If there ever was a Nextel phone, the Motorola i365 would be it. Big, burly, and bulky, the i365 looks as if it could withstand just about anything. Make no mistake: this is a serious phone for making voice and push-to-talk (PTT) calls. There's no camera or music player, and it makes no effort to be trendy or stylish. Normally we might complain, but with a Nextel phone, it's more than appropriate. Yet, the i365 does throw us a few bones. Bluetooth, voice dialing, and GPS are onboard, and the color display, while rather small, is easy on the eyes. It's also cheap, at just $89 with service. To find accessories for this phone, see our cell phone ringtones and accessories guide.
The Motorola i365 has a lot in common with its Moto i355 predecessor. In an age where thin phones continue to be in, both handsets take the opposite course. In fact, you might confuse them with a cordless phone. At 5.3 inches tall by 2.1inches wide by 1.2 inches deep, and weighing 6.7 ounces, the i365 belongs more on a belt clip than in a pocket, but the trade-off is an incredibly tough phone that should withstand just about anything. However, it still might be too big for some. If you'd rather go for a slim phone, try the Motorola i335.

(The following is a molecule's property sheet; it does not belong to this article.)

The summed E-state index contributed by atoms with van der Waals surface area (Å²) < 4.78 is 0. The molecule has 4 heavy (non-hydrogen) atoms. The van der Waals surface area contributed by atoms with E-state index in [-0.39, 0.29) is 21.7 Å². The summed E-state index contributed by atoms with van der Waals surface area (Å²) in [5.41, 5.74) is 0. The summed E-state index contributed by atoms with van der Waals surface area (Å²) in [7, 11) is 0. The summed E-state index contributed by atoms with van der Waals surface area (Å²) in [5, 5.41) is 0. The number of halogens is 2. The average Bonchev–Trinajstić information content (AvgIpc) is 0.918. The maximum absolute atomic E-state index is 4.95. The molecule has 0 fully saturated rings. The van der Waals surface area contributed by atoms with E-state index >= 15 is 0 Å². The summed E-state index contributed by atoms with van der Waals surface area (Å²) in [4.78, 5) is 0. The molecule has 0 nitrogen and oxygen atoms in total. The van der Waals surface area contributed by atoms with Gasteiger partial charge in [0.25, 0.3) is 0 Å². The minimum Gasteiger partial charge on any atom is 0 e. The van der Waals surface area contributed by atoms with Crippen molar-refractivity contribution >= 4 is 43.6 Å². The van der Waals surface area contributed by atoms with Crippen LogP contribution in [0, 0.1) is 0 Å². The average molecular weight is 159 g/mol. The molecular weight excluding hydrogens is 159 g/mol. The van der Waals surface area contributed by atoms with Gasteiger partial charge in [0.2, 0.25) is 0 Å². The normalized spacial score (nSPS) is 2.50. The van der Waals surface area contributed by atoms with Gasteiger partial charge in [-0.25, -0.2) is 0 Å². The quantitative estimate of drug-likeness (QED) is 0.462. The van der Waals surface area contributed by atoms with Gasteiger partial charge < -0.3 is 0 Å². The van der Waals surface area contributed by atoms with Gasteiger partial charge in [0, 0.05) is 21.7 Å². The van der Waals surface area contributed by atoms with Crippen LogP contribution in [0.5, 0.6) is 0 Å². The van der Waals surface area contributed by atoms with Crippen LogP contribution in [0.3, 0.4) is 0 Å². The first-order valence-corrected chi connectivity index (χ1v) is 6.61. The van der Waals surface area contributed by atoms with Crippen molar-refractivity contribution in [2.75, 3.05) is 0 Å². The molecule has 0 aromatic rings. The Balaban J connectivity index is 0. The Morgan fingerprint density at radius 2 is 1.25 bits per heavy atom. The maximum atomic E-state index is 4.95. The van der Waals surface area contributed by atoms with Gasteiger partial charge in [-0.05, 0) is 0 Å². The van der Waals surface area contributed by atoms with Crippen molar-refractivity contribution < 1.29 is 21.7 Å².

Like most Nextel phones, the i365 meets military specifications for dust, shock, vibration, temperature extremes, and solar radiation. Though it's not completely waterproof like the G'zOne Boulder, it also meets military specifications for blowing rain and humidity. A rubberized casing ensures maximum protection, and the battery cover uses a secure locking mechanism. Unlike most current phones, the i365 uses an external antenna, which can extend to boost coverage.
As previously mentioned, the i365's screen is rather small (1.62 inches, 130x130 pixels), but it supports a sharp 64,000 colors. Though graphics don't look especially fantastic, the display is nonetheless bright and colorful. You can change the backlight time and the font size. The menus have the standard, multipage Nextel design, of which we've never been fans, but they're simple and easy to use.
Below the display is the i365's superb navigation array. We had no complaints with its spacious layout and pleasantly tactile controls. The rubberized covering on the keys felt great beneath our fingers and we liked that they give a distinct "push" feeling when pressed. There's a four-way toggle with a central OK button, two soft keys, a dedicated menu button, a power control, and Talk and End keys. They keypad buttons also have a great design. We could dial and text quickly, and dial by feel. The backlighting is a bit dim, but it should be fine for most users.